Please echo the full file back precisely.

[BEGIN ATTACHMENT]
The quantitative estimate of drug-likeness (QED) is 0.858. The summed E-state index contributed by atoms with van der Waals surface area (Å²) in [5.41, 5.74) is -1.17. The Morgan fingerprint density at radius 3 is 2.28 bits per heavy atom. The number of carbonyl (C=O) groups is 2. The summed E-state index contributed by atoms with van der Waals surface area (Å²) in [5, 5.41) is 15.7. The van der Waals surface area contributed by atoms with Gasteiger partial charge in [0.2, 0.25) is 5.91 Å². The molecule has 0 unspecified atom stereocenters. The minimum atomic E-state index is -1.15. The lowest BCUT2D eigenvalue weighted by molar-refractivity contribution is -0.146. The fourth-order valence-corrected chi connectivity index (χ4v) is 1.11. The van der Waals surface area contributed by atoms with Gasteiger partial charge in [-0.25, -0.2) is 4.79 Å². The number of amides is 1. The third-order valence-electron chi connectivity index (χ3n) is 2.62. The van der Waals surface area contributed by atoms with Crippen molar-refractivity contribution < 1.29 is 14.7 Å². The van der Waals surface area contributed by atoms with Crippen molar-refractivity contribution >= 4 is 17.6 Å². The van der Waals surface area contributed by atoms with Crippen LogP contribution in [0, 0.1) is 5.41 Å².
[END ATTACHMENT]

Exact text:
The quantitative estimate of drug-likeness (QED) is 0.858. The summed E-state index contributed by atoms with van der Waals surface area (Å²) in [5.41, 5.74) is -1.17. The Morgan fingerprint density at radius 3 is 2.28 bits per heavy atom. The number of carbonyl (C=O) groups is 2. The summed E-state index contributed by atoms with van der Waals surface area (Å²) in [5, 5.41) is 15.7. The van der Waals surface area contributed by atoms with Gasteiger partial charge in [0.2, 0.25) is 5.91 Å². The molecule has 0 unspecified atom stereocenters. The minimum atomic E-state index is -1.15. The lowest BCUT2D eigenvalue weighted by molar-refractivity contribution is -0.146. The fourth-order valence-corrected chi connectivity index (χ4v) is 1.11. The van der Waals surface area contributed by atoms with Gasteiger partial charge in [-0.25, -0.2) is 4.79 Å². The number of amides is 1. The third-order valence-electron chi connectivity index (χ3n) is 2.62. The van der Waals surface area contributed by atoms with Crippen molar-refractivity contribution < 1.29 is 14.7 Å². The van der Waals surface area contributed by atoms with Crippen molar-refractivity contribution >= 4 is 17.6 Å². The van der Waals surface area contributed by atoms with Crippen LogP contribution in [0, 0.1) is 5.41 Å².